CPU load becomes more relevant with virtualisation

By David Mytton,
CEO & Founder of Server Density.

Published on the 22nd December, 2011.

On Linux, the decimal CPU load you can see with tools like top can generally be thought of as a queue indicator. If you have a single CPU[1] then if CPU load is below 1, nothing is having to wait for CPU time. Above 1 indicates that processes are having to wait for CPU time. This manifests itself as a slower overall response time or even requests backing up and timing out as the queue gets longer.

When we were using physical hardware, CPU load was generally ignored. This was probably a combination of fairly low load on the servers in those days anyway, but also the high spec, multi-socket, multi-core CPUs we had installed. On physical hardware those CPUs were 100% dedicated to serving our requests.

The same principle still applies with virtualisation, however there is another factor that comes into play – the host workload. As a VM, you rely on the host virtualisation layer to share out the physical CPU resources amongst all the guests, including yourself. If you don’t have control over the host such as with a VPS or on a cloud provider like Amazon EC2, this means you may be affected by their usage in unpredictable ways.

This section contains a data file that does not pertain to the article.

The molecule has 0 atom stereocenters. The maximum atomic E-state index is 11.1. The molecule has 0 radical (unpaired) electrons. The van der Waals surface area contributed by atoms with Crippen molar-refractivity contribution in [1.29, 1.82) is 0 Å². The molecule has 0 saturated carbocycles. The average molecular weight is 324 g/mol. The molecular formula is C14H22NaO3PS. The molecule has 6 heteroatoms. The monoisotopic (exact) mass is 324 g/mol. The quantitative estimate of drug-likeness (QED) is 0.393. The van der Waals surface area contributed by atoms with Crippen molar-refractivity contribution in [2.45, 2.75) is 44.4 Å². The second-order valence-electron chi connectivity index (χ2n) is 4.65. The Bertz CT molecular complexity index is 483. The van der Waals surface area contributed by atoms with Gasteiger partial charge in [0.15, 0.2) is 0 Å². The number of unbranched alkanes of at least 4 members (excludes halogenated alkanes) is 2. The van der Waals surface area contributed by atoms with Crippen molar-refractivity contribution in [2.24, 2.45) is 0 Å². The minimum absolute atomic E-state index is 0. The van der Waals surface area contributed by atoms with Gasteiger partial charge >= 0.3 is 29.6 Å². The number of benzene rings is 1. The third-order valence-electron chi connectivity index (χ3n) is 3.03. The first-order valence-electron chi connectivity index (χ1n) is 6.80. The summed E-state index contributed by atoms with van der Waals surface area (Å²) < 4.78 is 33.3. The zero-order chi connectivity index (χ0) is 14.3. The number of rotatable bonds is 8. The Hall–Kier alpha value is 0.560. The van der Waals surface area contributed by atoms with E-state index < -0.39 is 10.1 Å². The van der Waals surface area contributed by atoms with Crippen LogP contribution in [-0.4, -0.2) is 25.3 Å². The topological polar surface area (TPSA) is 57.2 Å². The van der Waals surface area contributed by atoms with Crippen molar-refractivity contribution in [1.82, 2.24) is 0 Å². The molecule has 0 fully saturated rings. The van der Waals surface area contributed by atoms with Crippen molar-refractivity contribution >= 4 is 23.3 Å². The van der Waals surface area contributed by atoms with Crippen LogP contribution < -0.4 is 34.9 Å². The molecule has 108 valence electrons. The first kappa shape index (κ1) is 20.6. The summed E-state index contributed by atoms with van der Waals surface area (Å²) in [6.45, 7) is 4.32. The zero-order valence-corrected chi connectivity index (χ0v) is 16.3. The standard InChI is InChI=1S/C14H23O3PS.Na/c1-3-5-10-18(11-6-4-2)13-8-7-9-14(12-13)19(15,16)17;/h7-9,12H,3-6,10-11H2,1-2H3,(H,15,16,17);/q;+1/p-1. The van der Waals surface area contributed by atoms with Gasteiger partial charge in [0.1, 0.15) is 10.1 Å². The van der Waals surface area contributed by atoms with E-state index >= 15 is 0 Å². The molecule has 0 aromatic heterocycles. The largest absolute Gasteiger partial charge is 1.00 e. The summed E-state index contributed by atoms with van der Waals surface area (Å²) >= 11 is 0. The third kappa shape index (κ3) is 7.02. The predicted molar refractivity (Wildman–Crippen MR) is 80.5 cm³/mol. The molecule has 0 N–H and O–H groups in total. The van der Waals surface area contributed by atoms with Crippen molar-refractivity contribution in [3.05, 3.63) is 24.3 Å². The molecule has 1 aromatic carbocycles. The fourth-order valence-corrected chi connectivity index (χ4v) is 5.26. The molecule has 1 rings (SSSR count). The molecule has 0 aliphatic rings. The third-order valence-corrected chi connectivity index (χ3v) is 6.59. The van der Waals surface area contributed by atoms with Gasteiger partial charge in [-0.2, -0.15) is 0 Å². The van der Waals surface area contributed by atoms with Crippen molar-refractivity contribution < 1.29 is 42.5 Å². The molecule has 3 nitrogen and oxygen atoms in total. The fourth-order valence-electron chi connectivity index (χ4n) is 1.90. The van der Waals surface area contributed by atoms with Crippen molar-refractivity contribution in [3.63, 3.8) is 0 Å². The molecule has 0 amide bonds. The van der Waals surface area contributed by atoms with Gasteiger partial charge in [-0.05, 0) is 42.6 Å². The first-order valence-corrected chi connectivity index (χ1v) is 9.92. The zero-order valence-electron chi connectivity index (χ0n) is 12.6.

This is nothing new and one of the caveats of public virtualised environments but it means CPU load becomes relevant again. You might see low % utilisation but high CPU load because your requests for CPU time are being queued up.

Linux also has a metric called CPU steal – the st section in the top output. This indicates how much time is spent by the hypervisor servicing requests other than to your VM. It’s generally associated with the Xen hypervisor (which Amazon EC2 uses) but is also valid on VMWare platforms (where the equivalent metric in VMWare terms is CPU ready time). You can therefore see your usage (e.g. User %) as low but a high CPU steal %, which results in a high CPU load value.

top output showing CPU steal %

The combination of these 2 metrics allows you to see if VM performance problems are related to your host, which may require you to upgrade your instance type or get dedicated hardware.

[1] As a very simple explanation, the ratio changes based on the number of CPUs. See this wikipedia article for more details.

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